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Neurology. 2014 Oct 14;83(16):1453-63. doi: 10.1212/WNL.0000000000000892.

Evidence-based guideline summary: diagnosis and treatment of limb-girdle and distal dystrophies: report of the guideline development subcommittee of the American Academy of Neurology and the practice issues review panel of the American Association of Neuromuscular & Electrodiagnostic Medicine.

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From the Department of Neurology (P.N., E.R.), Beth Israel Deaconess Medical Center/Harvard Medical School, Boston, MA; the Department of Neurology (M.W.), University of Washington Medical Center, Seattle; the Department of Neurology (D.S.), Mayo Clinic, Rochester, MN; the Department of Neurology (W.D.), Massachusetts General Hospital/Harvard Medical School, Boston; St Luke's Rehabilitation Institute (G.C.), Spokane, WA; the Department of Neurology (M.W.), Penn State Hershey Medical Center, PA; the Department of Neurology (R.J.B., G.G.), University of Kansas Medical Center, Kansas City; the Neuromuscular Center (E.E.), Boston VA Medical Center, MA; the Department of Neurology (R.C.G.), University of Rochester Medical Center, NY; and the Department of Neurology (E.E., A.A.A.), Brigham and Women's Hospital/Harvard Medical School, Boston, MA.



To review the current evidence and make practice recommendations regarding the diagnosis and treatment of limb-girdle muscular dystrophies (LGMDs).


Systematic review and practice recommendation development using the American Academy of Neurology guideline development process.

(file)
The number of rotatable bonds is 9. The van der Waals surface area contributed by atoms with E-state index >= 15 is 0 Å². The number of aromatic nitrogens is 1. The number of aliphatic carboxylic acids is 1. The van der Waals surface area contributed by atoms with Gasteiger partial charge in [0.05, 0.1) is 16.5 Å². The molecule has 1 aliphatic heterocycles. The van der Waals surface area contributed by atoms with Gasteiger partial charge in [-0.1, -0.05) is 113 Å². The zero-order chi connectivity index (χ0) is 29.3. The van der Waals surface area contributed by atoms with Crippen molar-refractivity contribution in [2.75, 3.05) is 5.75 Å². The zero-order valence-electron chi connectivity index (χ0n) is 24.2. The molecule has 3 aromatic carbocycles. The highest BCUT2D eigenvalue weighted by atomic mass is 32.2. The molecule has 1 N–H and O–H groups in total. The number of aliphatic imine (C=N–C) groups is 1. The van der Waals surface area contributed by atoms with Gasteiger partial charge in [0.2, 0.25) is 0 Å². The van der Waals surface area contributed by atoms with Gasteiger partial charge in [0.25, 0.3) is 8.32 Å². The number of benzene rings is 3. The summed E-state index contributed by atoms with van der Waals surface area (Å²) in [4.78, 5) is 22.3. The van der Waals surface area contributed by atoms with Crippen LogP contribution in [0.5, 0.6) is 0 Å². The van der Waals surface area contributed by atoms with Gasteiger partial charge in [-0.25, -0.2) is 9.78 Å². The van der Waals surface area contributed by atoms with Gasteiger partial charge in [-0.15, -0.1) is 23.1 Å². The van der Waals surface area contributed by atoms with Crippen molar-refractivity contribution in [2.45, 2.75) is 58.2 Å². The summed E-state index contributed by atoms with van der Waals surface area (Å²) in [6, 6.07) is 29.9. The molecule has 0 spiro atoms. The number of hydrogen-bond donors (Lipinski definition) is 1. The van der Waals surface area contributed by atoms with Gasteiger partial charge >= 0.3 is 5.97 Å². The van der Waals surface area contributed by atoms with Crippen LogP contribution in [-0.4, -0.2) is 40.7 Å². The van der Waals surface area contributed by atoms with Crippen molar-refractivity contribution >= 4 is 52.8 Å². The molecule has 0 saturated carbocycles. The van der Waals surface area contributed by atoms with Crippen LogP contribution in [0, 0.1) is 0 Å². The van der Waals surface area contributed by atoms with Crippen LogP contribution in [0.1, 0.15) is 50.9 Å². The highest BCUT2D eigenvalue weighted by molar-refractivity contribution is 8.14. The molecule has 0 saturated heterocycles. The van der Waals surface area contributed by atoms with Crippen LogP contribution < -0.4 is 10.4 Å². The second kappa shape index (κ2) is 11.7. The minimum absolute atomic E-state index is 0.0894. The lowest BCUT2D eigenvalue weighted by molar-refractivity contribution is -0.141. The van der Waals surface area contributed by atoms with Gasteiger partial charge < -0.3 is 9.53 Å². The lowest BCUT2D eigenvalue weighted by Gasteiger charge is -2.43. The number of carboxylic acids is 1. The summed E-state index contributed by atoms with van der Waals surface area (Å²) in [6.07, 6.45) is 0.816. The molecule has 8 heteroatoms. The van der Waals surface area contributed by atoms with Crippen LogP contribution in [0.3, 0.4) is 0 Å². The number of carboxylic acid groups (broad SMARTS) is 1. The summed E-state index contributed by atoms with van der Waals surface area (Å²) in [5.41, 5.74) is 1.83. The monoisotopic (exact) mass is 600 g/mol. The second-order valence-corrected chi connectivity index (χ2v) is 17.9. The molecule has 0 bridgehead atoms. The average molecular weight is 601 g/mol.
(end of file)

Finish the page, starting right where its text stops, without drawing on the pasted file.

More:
Most LGMDs are rare, with estimated prevalences ranging from 0.07 per 100,000 to 0.43 per 100,000. The frequency of some muscular dystrophies varies based on the ethnic background of the population studied. Some LGMD subtypes have distinguishing features, including pattern of muscle involvement, cardiac abnormalities, extramuscular involvement, and muscle biopsy findings. The few published therapeutic trials were not designed to establish clinical efficacy of any treatment.


For patients with suspected muscular dystrophy, clinicians should use a clinical approach to guide genetic diagnosis based on clinical phenotype, inheritance pattern, and associated manifestations (Level B). Clinicians should refer newly diagnosed patients with an LGMD subtype and high risk of cardiac complications for cardiology evaluation even if they are asymptomatic from a cardiac standpoint (Level B). In patients with LGMD with a known high risk of respiratory failure, clinicians should obtain periodic pulmonary function testing (Level B). Clinicians should refer patients with muscular dystrophy to a clinic that has access to multiple specialties designed specifically to care for patients with neuromuscular disorders (Level B). Clinicians should not offer patients with LGMD gene therapy, myoblast transplantation, neutralizing antibody to myostatin, or growth hormone outside of a research study designed to determine efficacy and safety of the treatment (Level R). Detailed results and recommendations are available on the Neurology® Web site at

[Indexed for MEDLINE]
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